• Steel Fitness Clinic With Dr. Ken Leistner

    roger-lapointe-travel-map-logoI originally wrote this article for the Atomic Athletic Bomb Proof Bulletin January 21, 2003. It's still good stuff today.
    Enjoy.

    All the best,
    Roger LaPointe

    Steel Fitness Clinic With Dr. Ken
    by Roger LaPointe
    With almost 100 strength training enthusiasts in attendance, Dr. Ken Leistner started off his strength training seminar at STEEL Fitness with some demonstrations. The January 11, 2003 clinic topic was “Functional Training For Athletes”, with an emphasis on football players. Before getting started, people were already asking what we were going to cover. They played right into Dr. Ken’s hands.

    Dr. Ken Leistner Pressing
    Dr. Ken Leistner pressing a custom Shot Loading Globe Barbell from Atomic Athletic.

     

    As I did a Steinborn Lift, Dr. Ken said, “Hey, Roger, that’s pretty cool. But I have never seen that move on the football field. I don’t think that’s functional.” Then he did some beautiful Atomic Ball lifts, and it was my turn. “Dr. Ken, that’s some nice stone lifting, but football players are not shaped like granite balls. I don’t really think that’s functional.” Admitting that I was also correct, Dr. Ken read several quotes from noted fitness experts, who strangely contradicted each other as to the definition of functional training. Doc delivered the final blow to the trendy buzzword when he concluded that he should probably have Atomic Athletic design a 15 pound tooth brush, so he could excel at one of his daily activities.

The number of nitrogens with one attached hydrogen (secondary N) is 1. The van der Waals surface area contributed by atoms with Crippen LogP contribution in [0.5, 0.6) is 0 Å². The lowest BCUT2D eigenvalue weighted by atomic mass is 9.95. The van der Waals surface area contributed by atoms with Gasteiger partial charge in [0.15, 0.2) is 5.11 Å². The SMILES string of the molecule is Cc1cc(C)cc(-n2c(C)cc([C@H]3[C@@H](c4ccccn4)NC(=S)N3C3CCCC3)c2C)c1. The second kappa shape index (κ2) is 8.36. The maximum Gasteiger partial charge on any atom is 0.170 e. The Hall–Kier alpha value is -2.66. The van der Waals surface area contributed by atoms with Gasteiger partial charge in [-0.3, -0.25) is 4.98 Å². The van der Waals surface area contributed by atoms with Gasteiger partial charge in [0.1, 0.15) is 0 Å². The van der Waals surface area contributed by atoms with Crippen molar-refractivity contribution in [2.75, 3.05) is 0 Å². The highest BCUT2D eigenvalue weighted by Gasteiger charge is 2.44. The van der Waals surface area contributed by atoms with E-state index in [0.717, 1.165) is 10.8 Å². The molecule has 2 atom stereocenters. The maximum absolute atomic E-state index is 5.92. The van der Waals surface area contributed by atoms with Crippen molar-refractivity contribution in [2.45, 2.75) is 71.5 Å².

“Exercises that help one excel at daily activities”, is the only definition of functional training with which all the experts could agree. Clearly, functional training is a meaningless concept. So how does one gain size, get stronger and play better? No matter how you train, and a variety of exercises is best, you must work hard. If you are doing leg presses or dragging an anchor chain, neither one will do anything unless you are pushing yourself hard today and even harder tomorrow. We showed several tapes, including some of Dr. Ken’s private collection with collegiate athletes training with competitive strongman tools, standard gym equipment and even professional Basque stone lifters. The one common element was the driven psyche of each athlete as they pushed the absolute limit.

    Dr. Ken drew on a vast array of knowledge, gained over 40 years in the iron game, as a coach and an athlete. His stories about past greats, and current stars, like New York Giant’s Frank Ferrara, really kept the crowd mesmerized. Dr. Ken even brought individuals out of the crowd for mini workout demonstrations. Throughout the clinic, the reporters from New York Newsday were writing furiously. Keep checking the fitness pages for the Newsday report.

    I would like to thank the staff of STEEL Fitness for inviting me to speak with Dr. Ken. They have a first class facility that would be my first training choice if I lived in the area. It was also an honor for me to be on the same stage with someone who has had such an impact on the sports I love. I highly recommend going to any clinic where Dr. Ken Leistner is involved, the four and one half hours at the clinic flew by.